# Algebra and Number Theory Seminar Spring 2019

Fridays - 4:00pm
McHenry Library Room 4130

Friday April 12th, 2019

Florian Sprung, Arizona State University

How does the rank of an elliptic curve grow in towers of number fields?

On an elliptic curve y2 = x3 + ax + b, the points with coordinates (x, y) in a given number field form a finitely generated abelian group. One natural question is how the rank of this group changes when changing the number field. For the simplest example with infinitely many number fields, fix a prime p. Adjoining to Q the pth, p2th, p3th,... roots of unity produces a tower of number fields

Q ⊂ Q(ζp) ⊂ Q(ζp2 ) ⊂ ....

One may guess that the rank should keep growing in this tower (’more numbers mean more solutions’). However, this guess turns out to be incorrect – the rank is always bounded, as envisioned by the theories of Iwasawa and Mazur in the 1970’s. The above tower started with Q, but there are analogous towers that start with an imaginary quadratic field instead. Given the above boundedness result, one would now guess that the rank is bounded in these towers, too. Surprisingly, this is not the case – there are scenarios both for bounded and unbounded rank. So how does the rank grow in those towers in general? We initiate an answer to this question in this talk. This is joint work with Antonio Lei.

Friday April 19th, 2019

TBA

Friday April 26th, 2019

TBA

Friday May 3rd, 2019

Chris Marks, Chico State University

Period relations for Riemann surfaces with many automorphisms

Algebraic curves whose associated Jacobian variety has complex multiplication (CM) have long been recognized as important objects in arithmetic geometry and algebraic number theory, as for example such curves feature prominently both in Hilbert’s 12th problem regarding explicit class field theory and also more recently in Stark’s conjecture regarding certain units in number fields. Such varieties occur when the periods of the underlying curve have an abnormally high number of linear relations over the algebraic numbers, but in general both the computation of these periods and the determination of the number of such relations are extremely difficult problems. In this talk, I will explain some ongoing research with Luca Candelori from Wayne State University, which has greatly improved the previous best estimate for the number of relations among periods for algebraic curves with “many automorphisms”, and time permitting I will give a heuristic that might allow one to verify (or disprove) Coleman’s conjecture regarding the number of CM curves of a given genus.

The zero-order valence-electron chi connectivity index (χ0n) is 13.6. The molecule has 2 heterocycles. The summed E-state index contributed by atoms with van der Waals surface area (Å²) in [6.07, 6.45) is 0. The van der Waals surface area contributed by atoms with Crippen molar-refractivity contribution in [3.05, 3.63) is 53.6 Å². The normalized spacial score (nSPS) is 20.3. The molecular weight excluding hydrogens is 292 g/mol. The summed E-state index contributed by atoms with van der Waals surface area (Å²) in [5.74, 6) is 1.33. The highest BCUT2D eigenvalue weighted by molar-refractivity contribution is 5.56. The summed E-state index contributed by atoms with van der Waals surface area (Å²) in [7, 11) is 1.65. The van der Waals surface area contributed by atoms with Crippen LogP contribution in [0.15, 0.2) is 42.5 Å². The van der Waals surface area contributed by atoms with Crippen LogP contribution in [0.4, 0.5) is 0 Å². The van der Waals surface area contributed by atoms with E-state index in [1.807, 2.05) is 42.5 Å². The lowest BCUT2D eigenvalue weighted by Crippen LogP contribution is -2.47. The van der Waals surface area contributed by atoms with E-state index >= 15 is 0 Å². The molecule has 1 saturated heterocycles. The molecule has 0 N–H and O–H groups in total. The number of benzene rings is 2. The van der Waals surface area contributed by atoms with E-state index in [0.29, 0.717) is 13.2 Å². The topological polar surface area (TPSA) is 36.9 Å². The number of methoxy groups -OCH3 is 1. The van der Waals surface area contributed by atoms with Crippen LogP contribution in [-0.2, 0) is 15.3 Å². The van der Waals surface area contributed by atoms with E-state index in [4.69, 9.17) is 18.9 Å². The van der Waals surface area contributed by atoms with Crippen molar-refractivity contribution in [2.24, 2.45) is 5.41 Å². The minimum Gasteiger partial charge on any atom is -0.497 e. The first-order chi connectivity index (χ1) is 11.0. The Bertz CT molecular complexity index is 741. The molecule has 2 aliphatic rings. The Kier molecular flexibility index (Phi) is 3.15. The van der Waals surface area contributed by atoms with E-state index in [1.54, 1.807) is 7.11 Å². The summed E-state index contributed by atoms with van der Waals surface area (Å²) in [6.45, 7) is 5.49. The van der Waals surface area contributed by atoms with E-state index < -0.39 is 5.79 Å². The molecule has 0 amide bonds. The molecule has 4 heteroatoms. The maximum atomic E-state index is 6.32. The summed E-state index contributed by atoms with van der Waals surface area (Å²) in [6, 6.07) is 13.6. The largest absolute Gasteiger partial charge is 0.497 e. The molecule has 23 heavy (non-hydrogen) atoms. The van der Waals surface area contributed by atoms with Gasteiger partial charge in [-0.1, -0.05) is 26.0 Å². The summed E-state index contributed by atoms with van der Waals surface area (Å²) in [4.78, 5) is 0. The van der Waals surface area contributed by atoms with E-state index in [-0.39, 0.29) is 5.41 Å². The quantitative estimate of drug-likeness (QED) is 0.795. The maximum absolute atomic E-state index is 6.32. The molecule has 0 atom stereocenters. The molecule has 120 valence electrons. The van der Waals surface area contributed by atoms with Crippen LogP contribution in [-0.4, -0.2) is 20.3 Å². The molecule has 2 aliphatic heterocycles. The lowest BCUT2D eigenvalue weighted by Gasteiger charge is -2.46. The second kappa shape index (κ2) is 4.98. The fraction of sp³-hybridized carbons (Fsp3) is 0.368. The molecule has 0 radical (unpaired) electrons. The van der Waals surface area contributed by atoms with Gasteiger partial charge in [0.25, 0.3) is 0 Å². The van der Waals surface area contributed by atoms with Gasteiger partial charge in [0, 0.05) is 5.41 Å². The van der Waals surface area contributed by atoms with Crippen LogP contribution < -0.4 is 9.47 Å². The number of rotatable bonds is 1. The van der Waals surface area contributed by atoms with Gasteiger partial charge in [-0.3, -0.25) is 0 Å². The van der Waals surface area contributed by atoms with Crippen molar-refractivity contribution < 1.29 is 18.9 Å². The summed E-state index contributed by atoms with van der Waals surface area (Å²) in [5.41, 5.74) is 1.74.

Friday May 10th, 2019

TBA

Friday May 17th, 2019

Richard Gottesman, Queen's University

Vector-Valued Modular Forms

Vector-valued modular forms are a natural generalization of classical modular forms. Their study is important in number theory, geometry, and the theory of vertex operator algebras. The collection of all vector-valued modular forms form a graded module over the ring of classical modular forms. I will explain how understanding the structure of this module (it is always Cohen-Macaulay!) allows us to obtain explicit formulas for the Fourier coefficients of vector-valued modular forms. A key application is certain cases of the unbounded denominator conjecture for vector-valued modular forms. No previous knowledge of vector-valued modular forms will be assumed.

Friday May 24th, 2019

Paul VanKoughnett, Purdue University

A new approach to Goerss-Hopkins obstruction theory

Let E be a homology theory and M an E_*E-comodule. Is there a spectrum X such that M is the E-homology of X, and if so, how many? Goerss-Hopkins obstruction theory is a tool for answering such questions, including analogous ones for highly structured ring spectra. In joint work with Piotr Pstrągowski, we introduced a general infinity-categorical framework for obstruction theory using synthetic spectra. We'll set up this framework, observe it in action, and discuss the relationship between convergence of E-based obstruction theories and the homological algebra of E_*E-comodules.

Friday May 31st, 2019

Suzana Milea, University of California Santa Cruz

Friday June 7th, 2019

TBA